Obama’s Responsibility Rhetoric

June 10, 2010

Politicians are masters at saying one thing and doing another. Translation: Politicians make good hypocrites.

A pertinent example is this charge to high-school graduates from a recent speech by President Barack Obama, urging the graduates to:

 Take responsibility not just for your successes; take responsibility where you fall short as well.

Perhaps the 17- and 18-year-old graduates in the room believed the president really meant that. However, one would hope the more informed adults in the room had a collective gasp after Obama uttered those words.

[picapp align=”left” wrap=”true” link=”term=obama+kalamazoo&iid=9054824″ src=”http://view.picapp.com/pictures.photo/image/9054824/president-obama-attends/president-obama-attends.jpg?size=500&imageId=9054824″ width=”234″ height=”189″ /]Such comments flatly fly in the face of policies he has promoted since and prior to coming to the White House. Policies ranging from the bank bailouts to the car bailouts to the seemingly never-ending supply of unemployment benefits to Americans all highlight that Obama believes, in reality, that the government should shield businesses and individuals from the eventual results when they “fall short.” The net result of such a bailout culture is dependence on government and a greater incentive to continue activities that lead to failure — not to mention increasing government debt.

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State Unemployment Funds in Crisis

May 12, 2010

ProPublica has been keeping track of what it deems a “crisis” in state unemployment insurance funds. Here is chart showing the shape of each state:

As I’ve noted before, in some states federally-sponsored unemployment can now include up to 99 weeks. One point they make is that several states are borrowing money from the federal government (money it doesn’t have) to help pay for their part of unemployment funding. More details on this situation from ProPublica are available here.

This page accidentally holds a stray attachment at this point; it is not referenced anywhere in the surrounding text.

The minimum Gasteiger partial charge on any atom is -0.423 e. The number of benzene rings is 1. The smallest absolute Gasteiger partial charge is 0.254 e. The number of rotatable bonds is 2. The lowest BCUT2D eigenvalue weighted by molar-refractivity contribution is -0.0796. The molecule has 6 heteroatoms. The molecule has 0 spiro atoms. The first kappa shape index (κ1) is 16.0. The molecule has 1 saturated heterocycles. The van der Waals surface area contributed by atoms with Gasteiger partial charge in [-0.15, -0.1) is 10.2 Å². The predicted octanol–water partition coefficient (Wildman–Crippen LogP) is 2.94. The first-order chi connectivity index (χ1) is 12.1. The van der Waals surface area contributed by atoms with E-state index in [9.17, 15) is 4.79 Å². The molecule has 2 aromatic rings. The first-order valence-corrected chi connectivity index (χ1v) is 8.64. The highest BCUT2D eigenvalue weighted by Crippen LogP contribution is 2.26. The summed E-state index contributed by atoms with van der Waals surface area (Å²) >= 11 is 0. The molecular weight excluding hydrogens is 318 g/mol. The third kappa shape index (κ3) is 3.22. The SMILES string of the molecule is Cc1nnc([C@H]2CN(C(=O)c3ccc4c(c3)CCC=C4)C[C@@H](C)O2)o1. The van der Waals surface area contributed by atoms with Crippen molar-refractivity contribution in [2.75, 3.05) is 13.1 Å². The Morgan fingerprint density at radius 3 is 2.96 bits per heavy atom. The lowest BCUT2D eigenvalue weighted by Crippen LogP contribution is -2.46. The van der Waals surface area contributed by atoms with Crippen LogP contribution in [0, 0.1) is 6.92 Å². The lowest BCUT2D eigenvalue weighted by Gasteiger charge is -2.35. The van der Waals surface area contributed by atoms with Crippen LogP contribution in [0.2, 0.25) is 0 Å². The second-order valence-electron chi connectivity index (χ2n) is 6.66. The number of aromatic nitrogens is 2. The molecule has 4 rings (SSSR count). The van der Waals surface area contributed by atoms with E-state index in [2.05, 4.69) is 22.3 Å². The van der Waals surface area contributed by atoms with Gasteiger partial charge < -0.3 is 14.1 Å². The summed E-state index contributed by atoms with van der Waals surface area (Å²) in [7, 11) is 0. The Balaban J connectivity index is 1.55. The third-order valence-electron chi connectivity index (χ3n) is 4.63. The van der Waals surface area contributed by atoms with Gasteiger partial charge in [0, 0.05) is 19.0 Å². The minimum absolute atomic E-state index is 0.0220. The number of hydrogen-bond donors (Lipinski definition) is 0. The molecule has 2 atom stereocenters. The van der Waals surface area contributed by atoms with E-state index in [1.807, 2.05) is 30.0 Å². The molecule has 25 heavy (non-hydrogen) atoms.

Subsidizing Unemployment

April 21, 2010

Coincidently or not, President Obama signed a further extension to unemployment benefits on April 15, Tax Day — a move that will cost more tax money. The bill extended some individuals’ benefits to a whopping total of 99 weeks (quick math: That’s nearly two years).

Though initial state unemployment benefits are funded through taxes on employers, federal extensions like this one are funded by the U.S. Treasury (read more details here). Translation: taxpayers are on the hook for subsidizing more weeks of unemployment checks for millions of Americans.

Though earlier this year, the idea of “paygo,” paying for new spending as it is voted on, was agreed on, The New York Times notes the following

… the Senate resolved a stubborn (emphasis added) impasse, deciding the $18 billion cost of the measure could be added to the deficit.

Since when is insisting on actually paying your bills considered “stubborn”? Since politicians decided they could win votes by making more individuals dependent on government subsidization.